TAG | Heart Arrhythmia
Omega-3 fatty acids are known for their heart-health benefits. From the reduction of triglyceride levels, balance of inflammation, and prevention of coronary events in people with heart disease to the improvement of abnormal cholesterol, omega-3 fatty acids found in fish affect the heart in many ways.
A recent study published in the journal Circulation adds to the support of omega-3s for the heart. The study found that the highest levels of omega-3 fatty acids were associated with a 29 percent reduction in the risk of atrial fibrillation, the most common form of heart arrhythmia, or irregular heartbeat, in older individuals.
The study was an observational study that needs further investigation to confirm the association. Because the study examined prevention, rather than treatment, of heart arrhythmia, it has the potential to lead to very important research. The researchers stated, “Given the aging of the population, the significant and growing public health burden of atrial fibrillation, and the limited treatment options once atrial fibrillation develops, our results highlight the need to investigate atrial physiological and arrhythmic mechanisms affected by total and individual [omega-3 fatty acids] and to test the efficacy of [omega-3 fatty acids] for preventing new onset of atrial fibrillation among older adults in a randomized intervention.”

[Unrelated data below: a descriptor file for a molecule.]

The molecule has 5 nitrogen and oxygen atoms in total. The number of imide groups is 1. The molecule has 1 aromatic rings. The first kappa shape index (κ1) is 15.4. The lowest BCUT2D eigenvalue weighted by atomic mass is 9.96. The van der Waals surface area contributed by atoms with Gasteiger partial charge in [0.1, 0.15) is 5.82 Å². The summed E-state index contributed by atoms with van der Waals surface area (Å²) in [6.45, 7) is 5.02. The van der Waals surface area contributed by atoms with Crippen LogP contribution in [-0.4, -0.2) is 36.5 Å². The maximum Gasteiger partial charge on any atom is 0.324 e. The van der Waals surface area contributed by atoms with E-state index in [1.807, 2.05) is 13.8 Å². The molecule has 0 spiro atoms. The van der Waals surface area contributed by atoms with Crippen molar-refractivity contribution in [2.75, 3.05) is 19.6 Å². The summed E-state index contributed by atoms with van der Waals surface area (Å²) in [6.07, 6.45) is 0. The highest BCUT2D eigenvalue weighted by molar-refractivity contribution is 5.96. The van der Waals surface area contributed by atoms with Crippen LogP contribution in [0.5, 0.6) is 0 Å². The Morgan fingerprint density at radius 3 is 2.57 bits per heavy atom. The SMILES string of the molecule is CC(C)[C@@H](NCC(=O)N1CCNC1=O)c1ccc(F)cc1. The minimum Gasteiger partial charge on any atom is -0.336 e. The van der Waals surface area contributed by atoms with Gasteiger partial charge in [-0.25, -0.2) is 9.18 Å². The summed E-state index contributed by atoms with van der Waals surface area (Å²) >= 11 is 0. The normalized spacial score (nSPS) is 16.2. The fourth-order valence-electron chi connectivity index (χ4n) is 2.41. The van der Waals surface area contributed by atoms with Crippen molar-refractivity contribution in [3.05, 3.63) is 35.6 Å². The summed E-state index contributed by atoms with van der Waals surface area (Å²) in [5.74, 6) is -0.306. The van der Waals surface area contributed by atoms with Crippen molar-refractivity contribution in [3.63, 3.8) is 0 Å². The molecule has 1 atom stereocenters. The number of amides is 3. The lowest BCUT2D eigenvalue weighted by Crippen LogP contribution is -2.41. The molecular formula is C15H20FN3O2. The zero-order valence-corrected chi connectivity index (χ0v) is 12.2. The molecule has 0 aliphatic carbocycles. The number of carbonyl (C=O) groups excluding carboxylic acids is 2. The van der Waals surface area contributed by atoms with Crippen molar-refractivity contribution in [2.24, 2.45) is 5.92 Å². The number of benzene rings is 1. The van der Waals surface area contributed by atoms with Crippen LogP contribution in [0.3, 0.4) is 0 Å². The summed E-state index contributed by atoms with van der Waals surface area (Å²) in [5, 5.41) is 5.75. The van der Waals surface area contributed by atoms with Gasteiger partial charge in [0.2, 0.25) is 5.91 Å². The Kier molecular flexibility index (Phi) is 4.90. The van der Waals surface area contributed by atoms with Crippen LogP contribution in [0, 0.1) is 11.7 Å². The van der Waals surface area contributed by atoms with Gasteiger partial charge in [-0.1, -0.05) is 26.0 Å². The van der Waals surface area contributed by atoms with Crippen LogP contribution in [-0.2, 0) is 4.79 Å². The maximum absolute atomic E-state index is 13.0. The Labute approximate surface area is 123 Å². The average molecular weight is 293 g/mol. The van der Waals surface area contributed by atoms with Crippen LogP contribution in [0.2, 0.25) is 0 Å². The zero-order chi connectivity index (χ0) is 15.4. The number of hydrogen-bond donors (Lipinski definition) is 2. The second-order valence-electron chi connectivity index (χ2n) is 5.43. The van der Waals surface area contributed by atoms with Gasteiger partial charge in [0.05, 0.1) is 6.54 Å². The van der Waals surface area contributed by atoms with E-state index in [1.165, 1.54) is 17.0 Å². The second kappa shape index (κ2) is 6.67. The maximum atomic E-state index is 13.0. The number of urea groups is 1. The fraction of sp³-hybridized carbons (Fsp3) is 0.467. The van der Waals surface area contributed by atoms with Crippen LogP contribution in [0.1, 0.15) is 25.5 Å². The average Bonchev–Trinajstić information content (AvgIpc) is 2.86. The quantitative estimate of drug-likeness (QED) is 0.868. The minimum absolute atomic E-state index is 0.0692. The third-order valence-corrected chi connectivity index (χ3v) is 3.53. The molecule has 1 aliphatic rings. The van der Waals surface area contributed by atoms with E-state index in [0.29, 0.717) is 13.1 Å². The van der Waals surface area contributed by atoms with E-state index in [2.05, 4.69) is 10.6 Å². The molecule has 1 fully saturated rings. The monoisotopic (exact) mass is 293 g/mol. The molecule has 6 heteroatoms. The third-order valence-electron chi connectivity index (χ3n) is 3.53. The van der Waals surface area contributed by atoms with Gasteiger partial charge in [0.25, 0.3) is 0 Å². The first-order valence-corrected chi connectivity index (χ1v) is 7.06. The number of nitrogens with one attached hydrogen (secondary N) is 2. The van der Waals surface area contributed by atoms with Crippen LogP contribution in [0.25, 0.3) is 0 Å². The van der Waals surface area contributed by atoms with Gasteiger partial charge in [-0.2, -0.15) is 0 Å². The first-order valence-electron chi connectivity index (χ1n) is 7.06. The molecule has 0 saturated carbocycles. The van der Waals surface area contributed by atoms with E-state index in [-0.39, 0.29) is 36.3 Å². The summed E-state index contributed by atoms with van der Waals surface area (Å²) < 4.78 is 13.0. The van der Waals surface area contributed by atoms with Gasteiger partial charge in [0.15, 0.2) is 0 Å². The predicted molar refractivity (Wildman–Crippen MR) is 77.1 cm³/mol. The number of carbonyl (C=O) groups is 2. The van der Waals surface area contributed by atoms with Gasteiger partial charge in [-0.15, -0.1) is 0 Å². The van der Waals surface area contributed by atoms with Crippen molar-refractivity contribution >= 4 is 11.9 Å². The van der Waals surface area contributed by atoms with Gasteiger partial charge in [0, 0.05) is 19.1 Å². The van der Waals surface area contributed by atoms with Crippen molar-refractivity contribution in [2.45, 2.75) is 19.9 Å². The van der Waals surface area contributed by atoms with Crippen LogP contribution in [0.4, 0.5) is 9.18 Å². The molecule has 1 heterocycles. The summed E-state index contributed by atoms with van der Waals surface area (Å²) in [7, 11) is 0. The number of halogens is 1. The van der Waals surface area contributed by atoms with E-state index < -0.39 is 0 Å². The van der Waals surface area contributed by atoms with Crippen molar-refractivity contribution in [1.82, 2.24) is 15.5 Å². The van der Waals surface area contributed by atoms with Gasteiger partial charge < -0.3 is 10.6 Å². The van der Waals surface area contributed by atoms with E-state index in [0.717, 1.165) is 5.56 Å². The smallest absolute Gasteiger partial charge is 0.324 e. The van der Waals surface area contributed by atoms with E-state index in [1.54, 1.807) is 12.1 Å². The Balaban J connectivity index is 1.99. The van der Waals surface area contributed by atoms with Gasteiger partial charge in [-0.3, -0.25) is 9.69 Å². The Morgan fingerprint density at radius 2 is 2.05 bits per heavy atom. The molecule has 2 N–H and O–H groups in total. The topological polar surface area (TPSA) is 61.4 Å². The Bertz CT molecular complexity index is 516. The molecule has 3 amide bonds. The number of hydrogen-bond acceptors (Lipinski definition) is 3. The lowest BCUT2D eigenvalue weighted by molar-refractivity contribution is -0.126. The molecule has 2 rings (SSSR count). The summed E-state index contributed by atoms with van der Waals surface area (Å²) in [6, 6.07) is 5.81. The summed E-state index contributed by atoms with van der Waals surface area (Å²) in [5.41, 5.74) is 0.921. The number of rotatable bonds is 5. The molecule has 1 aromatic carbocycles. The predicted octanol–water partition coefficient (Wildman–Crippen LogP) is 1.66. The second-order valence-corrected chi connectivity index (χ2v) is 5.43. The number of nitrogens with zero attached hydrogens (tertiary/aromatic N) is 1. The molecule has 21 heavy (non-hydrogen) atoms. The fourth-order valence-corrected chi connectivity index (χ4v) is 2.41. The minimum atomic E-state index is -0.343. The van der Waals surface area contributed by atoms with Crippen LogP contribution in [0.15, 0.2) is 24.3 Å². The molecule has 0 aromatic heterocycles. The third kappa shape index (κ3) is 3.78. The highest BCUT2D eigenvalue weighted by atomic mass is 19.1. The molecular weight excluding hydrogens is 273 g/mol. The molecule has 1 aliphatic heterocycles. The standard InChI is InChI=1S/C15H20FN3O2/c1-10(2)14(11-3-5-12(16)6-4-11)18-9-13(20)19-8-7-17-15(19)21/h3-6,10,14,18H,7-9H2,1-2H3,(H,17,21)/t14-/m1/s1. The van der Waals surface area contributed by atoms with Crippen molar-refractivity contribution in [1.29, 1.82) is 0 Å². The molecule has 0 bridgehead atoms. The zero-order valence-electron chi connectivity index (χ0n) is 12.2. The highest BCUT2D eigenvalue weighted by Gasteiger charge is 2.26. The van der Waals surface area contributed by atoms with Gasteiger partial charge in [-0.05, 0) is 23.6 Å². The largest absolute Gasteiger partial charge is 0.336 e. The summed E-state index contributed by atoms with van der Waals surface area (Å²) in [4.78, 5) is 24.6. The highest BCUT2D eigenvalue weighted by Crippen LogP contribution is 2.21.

Heart arrhythmia is just one of an array of cardiovascular diseases—the number one killer of Americans. If you can find ways to prevent heart disease by addressing proper nutrition, then why not include an omega-3 supplement into your diet?
A recent study published in the journal Diabetes Care has found that low doses of the omega-3 fatty acids eicosapentaenoic acid (EPA), docosaheaxaenoic acid (DHA), and alpha-linolenic acid (ALA) reduced the risk of heart arrhythmia-related events in diabetic patients who had previously suffered a heart attack.
1,014 diabetic patients, aged 60 to 80 years old, were randomized into four groups and consumed margarine that contained either 223 mg EPA and 149 mg DHA, 1.9 g ALA, both EPA/DHA and ALA, or no omega-3 fatty acids every day for 40 months. The group that consumed the margarine with EPA/DHA and ALA experienced an 84 percent lower risk of arrhythmia-related events and a 72 percent lower risk of arrhythmia-related events and fatal coronary events when compared to the group consuming the plain margarine. Heart arrhythmia is an irregular heartbeat, and can lead to cardiac arrest.
The authors of the study suggest a few possible reasons why these omega-3s might be helpful in diabetics with heart disease. One, they might play a role in regulating insulin sensitivity, an important factor in diabetes. Two, they may help to lower blood sugar levels. And three, their anti-inflammatory properties may help to reverse insulin resistance. All these factors can lead to heart disease if unaddressed.
More studies will be done to determine the precise role each omega-3 plays in heart arrhythmia and heart disease, but this study adds to the thousands of studies illustrating the heart-healthy benefits of omega-3 oils.